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Often, part of new engine testing prior to delivery is a full range dynamometer test. I'll bet our engines have gone through their paces before they are installed in the chassis.
 

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Often, part of new engine testing prior to delivery is a full range dynamometer test. I'll bet our engines have gone through their paces before they are installed in the chassis.
I believe its true....ever noticed the color of the exhaust pipe under the engine even when the bike is in the showroom? They run the engine at the factory. For it to get this color, they dont keep it under 5000 rpm!
 

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Perhaps I’m a bit cynical, but I wouldn’t be surprised if the break-in information in the manual was written by the manufacturer’s attorney. Sounds like a good way to keep the new owner from doing anything stupid llike pinning open before he has had a little time to get used to the bike. It's kind of like making teenagers drive with their parents a certain amount of time before they drive solo.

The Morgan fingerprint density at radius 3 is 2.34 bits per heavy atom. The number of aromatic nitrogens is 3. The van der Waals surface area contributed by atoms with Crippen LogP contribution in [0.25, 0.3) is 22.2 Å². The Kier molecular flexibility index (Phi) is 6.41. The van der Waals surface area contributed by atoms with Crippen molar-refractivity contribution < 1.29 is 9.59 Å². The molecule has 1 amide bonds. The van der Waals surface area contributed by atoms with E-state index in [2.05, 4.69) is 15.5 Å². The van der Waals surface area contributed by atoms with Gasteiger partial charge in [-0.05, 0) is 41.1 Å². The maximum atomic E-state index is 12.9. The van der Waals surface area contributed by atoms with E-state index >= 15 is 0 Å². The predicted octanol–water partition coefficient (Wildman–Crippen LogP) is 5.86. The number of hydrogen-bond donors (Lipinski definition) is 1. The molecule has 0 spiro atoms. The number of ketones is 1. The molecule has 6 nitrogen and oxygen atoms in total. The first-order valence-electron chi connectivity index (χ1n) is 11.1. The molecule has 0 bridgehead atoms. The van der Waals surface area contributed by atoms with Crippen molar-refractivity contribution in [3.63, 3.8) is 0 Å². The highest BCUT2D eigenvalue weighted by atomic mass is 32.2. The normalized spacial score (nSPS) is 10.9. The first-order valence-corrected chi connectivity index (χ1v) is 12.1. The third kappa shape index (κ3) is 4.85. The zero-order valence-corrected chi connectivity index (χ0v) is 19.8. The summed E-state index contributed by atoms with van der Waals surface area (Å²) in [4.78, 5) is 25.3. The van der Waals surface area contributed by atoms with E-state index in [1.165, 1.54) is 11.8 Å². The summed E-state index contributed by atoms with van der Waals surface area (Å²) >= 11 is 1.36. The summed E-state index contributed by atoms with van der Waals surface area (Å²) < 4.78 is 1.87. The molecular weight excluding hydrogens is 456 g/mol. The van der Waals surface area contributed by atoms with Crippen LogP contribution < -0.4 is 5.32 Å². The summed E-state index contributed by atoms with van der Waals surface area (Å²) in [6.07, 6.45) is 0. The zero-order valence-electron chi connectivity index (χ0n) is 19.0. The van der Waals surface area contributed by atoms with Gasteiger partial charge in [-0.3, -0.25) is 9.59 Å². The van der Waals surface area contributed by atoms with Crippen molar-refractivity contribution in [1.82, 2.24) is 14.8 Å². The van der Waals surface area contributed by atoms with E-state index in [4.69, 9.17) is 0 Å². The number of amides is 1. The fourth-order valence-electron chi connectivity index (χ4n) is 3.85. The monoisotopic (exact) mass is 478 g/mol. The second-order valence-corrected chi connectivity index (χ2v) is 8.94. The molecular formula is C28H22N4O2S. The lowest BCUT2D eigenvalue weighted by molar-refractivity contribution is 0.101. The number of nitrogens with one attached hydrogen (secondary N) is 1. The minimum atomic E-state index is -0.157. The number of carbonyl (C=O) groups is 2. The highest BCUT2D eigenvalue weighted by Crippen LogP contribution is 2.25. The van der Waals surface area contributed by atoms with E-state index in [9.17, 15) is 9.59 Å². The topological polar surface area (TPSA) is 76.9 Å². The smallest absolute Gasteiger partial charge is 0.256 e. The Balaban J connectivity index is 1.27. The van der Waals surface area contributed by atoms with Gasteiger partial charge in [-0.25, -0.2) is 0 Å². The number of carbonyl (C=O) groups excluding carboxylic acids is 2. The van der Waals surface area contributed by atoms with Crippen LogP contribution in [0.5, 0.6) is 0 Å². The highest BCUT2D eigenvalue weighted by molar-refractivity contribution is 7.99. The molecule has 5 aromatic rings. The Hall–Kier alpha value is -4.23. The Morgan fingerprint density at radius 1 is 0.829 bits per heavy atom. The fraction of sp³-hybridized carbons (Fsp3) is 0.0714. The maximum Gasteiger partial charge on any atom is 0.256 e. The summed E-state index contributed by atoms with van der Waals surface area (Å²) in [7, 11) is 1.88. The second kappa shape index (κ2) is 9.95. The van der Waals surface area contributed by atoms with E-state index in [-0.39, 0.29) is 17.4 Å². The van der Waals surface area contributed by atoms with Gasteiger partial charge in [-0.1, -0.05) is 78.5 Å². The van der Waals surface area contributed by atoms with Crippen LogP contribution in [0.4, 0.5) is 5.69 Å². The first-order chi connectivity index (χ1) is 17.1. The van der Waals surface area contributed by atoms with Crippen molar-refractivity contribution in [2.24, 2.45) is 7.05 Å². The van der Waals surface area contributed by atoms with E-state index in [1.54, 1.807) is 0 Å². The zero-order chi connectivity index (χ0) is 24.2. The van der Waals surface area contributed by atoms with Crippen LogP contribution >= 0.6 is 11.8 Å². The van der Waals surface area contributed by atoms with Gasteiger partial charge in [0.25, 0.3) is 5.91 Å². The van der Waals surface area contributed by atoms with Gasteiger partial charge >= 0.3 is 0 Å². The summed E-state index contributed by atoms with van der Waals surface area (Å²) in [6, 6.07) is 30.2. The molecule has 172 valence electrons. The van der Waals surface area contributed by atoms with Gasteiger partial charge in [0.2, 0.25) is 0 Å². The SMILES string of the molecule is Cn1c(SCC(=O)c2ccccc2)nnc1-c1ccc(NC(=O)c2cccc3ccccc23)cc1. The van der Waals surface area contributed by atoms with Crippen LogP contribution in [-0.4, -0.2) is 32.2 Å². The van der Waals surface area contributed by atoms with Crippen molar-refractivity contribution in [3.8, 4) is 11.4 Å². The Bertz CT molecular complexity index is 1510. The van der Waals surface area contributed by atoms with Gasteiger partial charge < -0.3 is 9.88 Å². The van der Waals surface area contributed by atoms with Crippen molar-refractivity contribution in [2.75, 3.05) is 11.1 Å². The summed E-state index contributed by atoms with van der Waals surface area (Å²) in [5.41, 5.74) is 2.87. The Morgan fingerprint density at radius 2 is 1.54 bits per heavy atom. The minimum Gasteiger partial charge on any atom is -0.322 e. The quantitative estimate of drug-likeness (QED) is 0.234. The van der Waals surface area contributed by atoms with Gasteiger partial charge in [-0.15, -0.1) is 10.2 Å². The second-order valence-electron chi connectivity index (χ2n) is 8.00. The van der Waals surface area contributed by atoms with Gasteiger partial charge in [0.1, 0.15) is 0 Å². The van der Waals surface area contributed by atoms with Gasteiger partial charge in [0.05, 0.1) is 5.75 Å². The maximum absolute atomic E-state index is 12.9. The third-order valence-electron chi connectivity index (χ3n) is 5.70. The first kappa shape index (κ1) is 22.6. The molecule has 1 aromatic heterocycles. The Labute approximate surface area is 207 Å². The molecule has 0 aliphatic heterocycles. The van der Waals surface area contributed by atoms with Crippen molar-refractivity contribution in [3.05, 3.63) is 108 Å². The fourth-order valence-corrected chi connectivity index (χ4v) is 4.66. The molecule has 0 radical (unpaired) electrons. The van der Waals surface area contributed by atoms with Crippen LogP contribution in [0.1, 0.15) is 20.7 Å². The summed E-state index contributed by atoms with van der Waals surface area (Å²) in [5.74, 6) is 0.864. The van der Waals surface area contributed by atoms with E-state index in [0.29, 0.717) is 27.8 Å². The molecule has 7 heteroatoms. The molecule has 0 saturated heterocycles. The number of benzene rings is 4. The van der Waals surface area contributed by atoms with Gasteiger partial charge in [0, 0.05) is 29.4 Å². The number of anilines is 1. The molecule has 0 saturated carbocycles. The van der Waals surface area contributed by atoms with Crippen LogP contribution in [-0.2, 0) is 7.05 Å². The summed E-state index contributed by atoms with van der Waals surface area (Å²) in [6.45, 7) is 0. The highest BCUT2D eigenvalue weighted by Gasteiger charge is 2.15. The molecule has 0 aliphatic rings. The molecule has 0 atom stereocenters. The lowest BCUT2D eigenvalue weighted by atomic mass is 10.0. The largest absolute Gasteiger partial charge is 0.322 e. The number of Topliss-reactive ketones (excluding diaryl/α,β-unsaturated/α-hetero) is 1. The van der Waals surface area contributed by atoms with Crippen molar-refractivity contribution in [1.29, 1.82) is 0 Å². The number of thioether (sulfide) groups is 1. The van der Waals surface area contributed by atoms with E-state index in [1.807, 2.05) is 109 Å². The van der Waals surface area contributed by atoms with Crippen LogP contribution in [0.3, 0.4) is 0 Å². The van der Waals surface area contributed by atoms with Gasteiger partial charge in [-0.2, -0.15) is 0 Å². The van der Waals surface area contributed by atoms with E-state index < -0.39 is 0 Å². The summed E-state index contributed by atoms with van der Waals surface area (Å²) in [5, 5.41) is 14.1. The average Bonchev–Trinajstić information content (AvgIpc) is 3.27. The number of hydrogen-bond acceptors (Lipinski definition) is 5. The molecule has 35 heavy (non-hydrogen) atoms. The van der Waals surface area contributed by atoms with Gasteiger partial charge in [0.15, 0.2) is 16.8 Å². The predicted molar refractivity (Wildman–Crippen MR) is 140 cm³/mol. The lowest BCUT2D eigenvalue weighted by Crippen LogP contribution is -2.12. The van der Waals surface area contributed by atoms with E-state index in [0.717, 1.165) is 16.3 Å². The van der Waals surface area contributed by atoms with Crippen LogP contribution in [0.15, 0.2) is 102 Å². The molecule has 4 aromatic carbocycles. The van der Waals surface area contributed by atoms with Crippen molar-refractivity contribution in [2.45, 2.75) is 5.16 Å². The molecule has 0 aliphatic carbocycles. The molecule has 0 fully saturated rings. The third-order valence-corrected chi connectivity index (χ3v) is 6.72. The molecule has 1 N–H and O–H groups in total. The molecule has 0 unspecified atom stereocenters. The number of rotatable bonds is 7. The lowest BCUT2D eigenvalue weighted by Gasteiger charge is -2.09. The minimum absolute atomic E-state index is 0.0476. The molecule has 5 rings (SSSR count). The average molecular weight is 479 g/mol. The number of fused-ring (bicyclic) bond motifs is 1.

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Perhaps I’m a bit cynical, but I wouldn’t be surprised if the break-in information in the manual was written by the manufacturer’s attorney. Sounds like a good way to keep the new owner from doing anything stupid llike pinning open before he has had a little time to get used to the bike. It's kind of like making teenagers drive with their parents a certain amount of time before they drive solo.
ditto :cool: